Sunday 17 December 2017

Solid US job gains expected in November

US Federal Reserve chairman Ben Bernanke
US Federal Reserve chairman Ben Bernanke

Lucia Mutikani

US employers likely maintained a strong pace of hiring in November, but probably not strong enough for the Federal Reserve to start reducing the amount of money it is pumping into economy.

Nonfarm payrolls are expected to have increased by 180,000 last month, according to a Reuters survey of economists, down from October's gain of 204,000 jobs. The gains, however, would be above the 174,000 monthly average for the past six months.

"We are on a pretty solid trend, we are maintaining the course and job gains are continuing at a solid pace," said Laura Rosner, an economist at BNP Paribas in New York.

The unemployment rate is forecast to slip a tenth of a percentage point to 7.2pc as some federal workers who were counted as jobless in October returned to work after a 16-day partial shutdown of the government.

An anticipated drop in the participation rate - the share of working-age Americans who either have a job or are looking for one - is also expected to pressure the jobless rate lower in November. The rate hit a 35-1/2-year low in October.

"We are going to see a continuation of the trend. It's the result of discouraged workers, those who have been unemployed for a while, dropping out as the holiday approaches and resuming their search early next year," said Alan MacEachin, an economist at Navy Federal Credit Union in Vienna, Virginia.

"We also have the effect of end-of-year retirements," he said.

The Labor Department will release its closely watched employment report on Friday at 8:30 a.m. (1330 GMT), little more than a week before the Fed's Dec. 17-18 policy-setting meeting.

Minutes from the U.S. central bank's last meeting in October showed officials were preparing to scale back their monthly $85 billion bond-buying buying campaign in coming months as long as the economy continues to improve.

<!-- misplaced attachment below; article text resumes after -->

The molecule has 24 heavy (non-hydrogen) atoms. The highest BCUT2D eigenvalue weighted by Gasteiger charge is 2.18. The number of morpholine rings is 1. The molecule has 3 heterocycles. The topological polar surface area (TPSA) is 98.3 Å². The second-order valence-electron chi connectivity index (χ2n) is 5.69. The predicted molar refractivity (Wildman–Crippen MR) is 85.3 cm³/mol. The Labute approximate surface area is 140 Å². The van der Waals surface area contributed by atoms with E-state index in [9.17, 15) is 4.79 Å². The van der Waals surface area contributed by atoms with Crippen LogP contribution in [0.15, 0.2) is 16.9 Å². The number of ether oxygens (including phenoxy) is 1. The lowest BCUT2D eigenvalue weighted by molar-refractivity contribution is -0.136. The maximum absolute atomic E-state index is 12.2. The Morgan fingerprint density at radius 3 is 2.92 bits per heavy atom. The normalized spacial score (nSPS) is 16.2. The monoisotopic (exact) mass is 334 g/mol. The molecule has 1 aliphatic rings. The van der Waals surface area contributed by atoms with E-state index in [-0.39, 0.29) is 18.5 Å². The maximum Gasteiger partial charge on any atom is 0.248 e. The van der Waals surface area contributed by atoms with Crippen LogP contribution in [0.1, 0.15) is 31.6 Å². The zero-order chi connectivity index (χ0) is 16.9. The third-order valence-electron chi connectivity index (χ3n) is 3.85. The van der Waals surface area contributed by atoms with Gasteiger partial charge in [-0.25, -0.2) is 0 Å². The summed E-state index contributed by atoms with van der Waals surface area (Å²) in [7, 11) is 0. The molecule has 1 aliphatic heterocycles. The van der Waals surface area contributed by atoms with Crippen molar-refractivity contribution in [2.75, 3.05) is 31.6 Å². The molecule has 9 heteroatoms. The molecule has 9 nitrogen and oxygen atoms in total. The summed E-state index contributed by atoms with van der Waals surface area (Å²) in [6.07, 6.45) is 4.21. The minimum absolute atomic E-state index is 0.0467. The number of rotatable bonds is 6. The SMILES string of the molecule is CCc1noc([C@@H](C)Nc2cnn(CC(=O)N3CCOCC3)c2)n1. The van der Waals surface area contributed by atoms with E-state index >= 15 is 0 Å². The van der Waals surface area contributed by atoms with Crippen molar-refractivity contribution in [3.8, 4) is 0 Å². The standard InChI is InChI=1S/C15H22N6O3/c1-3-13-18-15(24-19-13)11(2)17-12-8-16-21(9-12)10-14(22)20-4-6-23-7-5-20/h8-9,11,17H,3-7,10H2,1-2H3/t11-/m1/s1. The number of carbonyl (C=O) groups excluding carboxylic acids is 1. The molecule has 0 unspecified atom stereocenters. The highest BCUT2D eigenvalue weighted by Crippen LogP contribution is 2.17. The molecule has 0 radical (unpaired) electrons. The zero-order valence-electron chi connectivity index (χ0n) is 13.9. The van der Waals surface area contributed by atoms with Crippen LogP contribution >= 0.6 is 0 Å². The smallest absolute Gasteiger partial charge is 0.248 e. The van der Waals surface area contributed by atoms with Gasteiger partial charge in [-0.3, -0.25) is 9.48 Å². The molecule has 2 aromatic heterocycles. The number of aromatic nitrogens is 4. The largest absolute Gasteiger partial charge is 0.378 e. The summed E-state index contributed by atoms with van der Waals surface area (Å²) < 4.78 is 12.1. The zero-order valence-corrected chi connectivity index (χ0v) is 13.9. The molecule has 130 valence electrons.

Economic data so far for the fourth quarter have been mixed, with labor market and consumer spending indicators firming. However, the housing market and business spending have slowed.

A stronger-than-expected reading on job growth in November could stir speculation the central bank might reduce its current pace of bond purchases this month, but most economists feel the Fed will want further signs of economic progress before acting.

"There are still many boxes that remain unchecked. Inflation is too low, income growth is not accelerating," said Thomas Costerg, US economist at Standard Chartered Bank in New York.

"The Fed would like to see the participation rate stabilising. The Fed is in no rush to taper and this report should not change that."

Economists also believe the central bank will probably not want to pull the trigger before lawmakers on Capitol Hill strike a deal to fund the government.

While a few economists look for the Fed to scale back its purchases in December or January, most expect it will hold off until March, and some believe it may wait until June.

Economists expect the anticipated job gains in November to be broad-based. Government payrolls are forecast being flat, with hiring by state and local governments offsetting a decline in federal government employment.

Manufacturing payrolls are expected to rise for a fourth straight month and construction employment likely added to October's gains even as the housing recovery slowed.

Retail employment is expected to increase, but a late Thanksgiving holiday could have resulted in some of the seasonal hiring not being captured in November's report. Leisure and hospitality, as well as professional and business services payrolls are also expected to show gains.

Other details of the report are expected to show average hourly earnings rose by 0.2pc after edging up 0.1pc in October. The length of the workweek was expected to rise to an average of 34.5 hours from 34.4 hours.


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